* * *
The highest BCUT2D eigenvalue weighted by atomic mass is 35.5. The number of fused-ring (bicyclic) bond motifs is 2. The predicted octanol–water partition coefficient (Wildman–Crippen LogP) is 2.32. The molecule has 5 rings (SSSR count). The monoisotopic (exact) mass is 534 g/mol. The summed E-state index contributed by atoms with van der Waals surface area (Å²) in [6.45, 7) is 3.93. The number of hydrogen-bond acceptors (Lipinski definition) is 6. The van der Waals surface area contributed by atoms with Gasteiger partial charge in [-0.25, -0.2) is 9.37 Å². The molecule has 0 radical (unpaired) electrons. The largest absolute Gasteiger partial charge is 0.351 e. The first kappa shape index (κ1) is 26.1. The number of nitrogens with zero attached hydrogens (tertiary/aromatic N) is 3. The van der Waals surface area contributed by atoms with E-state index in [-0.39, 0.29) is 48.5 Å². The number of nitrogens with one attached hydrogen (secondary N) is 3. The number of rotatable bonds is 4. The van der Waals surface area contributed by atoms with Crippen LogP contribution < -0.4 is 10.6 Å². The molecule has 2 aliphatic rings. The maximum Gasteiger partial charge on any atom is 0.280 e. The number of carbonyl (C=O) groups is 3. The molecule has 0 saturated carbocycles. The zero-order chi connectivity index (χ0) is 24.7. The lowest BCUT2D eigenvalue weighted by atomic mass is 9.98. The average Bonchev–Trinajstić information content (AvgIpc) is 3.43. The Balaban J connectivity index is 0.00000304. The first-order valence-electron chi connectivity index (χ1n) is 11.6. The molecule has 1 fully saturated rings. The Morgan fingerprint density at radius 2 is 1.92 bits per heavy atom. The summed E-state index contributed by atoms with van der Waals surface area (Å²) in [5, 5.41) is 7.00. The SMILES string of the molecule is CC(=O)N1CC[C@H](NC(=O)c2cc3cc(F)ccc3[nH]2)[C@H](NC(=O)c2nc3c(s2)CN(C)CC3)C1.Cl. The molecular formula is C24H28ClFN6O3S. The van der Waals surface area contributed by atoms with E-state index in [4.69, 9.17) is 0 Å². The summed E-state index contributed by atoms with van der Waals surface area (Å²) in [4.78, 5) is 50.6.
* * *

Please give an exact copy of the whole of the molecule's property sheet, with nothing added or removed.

The highest BCUT2D eigenvalue weighted by atomic mass is 35.5. The number of fused-ring (bicyclic) bond motifs is 2. The predicted octanol–water partition coefficient (Wildman–Crippen LogP) is 2.32. The molecule has 5 rings (SSSR count). The monoisotopic (exact) mass is 534 g/mol. The summed E-state index contributed by atoms with van der Waals surface area (Å²) in [6.45, 7) is 3.93. The number of hydrogen-bond acceptors (Lipinski definition) is 6. The van der Waals surface area contributed by atoms with Gasteiger partial charge in [-0.25, -0.2) is 9.37 Å². The molecule has 0 radical (unpaired) electrons. The largest absolute Gasteiger partial charge is 0.351 e. The first kappa shape index (κ1) is 26.1. The number of nitrogens with zero attached hydrogens (tertiary/aromatic N) is 3. The van der Waals surface area contributed by atoms with E-state index in [-0.39, 0.29) is 48.5 Å². The number of nitrogens with one attached hydrogen (secondary N) is 3. The number of rotatable bonds is 4. The van der Waals surface area contributed by atoms with Crippen LogP contribution < -0.4 is 10.6 Å². The molecule has 2 aliphatic rings. The maximum Gasteiger partial charge on any atom is 0.280 e. The number of carbonyl (C=O) groups is 3. The molecule has 0 saturated carbocycles. The zero-order chi connectivity index (χ0) is 24.7. The lowest BCUT2D eigenvalue weighted by atomic mass is 9.98. The average Bonchev–Trinajstić information content (AvgIpc) is 3.43. The Balaban J connectivity index is 0.00000304. The first-order valence-electron chi connectivity index (χ1n) is 11.6. The molecule has 1 fully saturated rings. The Morgan fingerprint density at radius 2 is 1.92 bits per heavy atom. The summed E-state index contributed by atoms with van der Waals surface area (Å²) in [5, 5.41) is 7.00. The SMILES string of the molecule is CC(=O)N1CC[C@H](NC(=O)c2cc3cc(F)ccc3[nH]2)[C@H](NC(=O)c2nc3c(s2)CN(C)CC3)C1.Cl. The molecular formula is C24H28ClFN6O3S. The van der Waals surface area contributed by atoms with E-state index in [4.69, 9.17) is 0 Å². The summed E-state index contributed by atoms with van der Waals surface area (Å²) in [4.78, 5) is 50.6.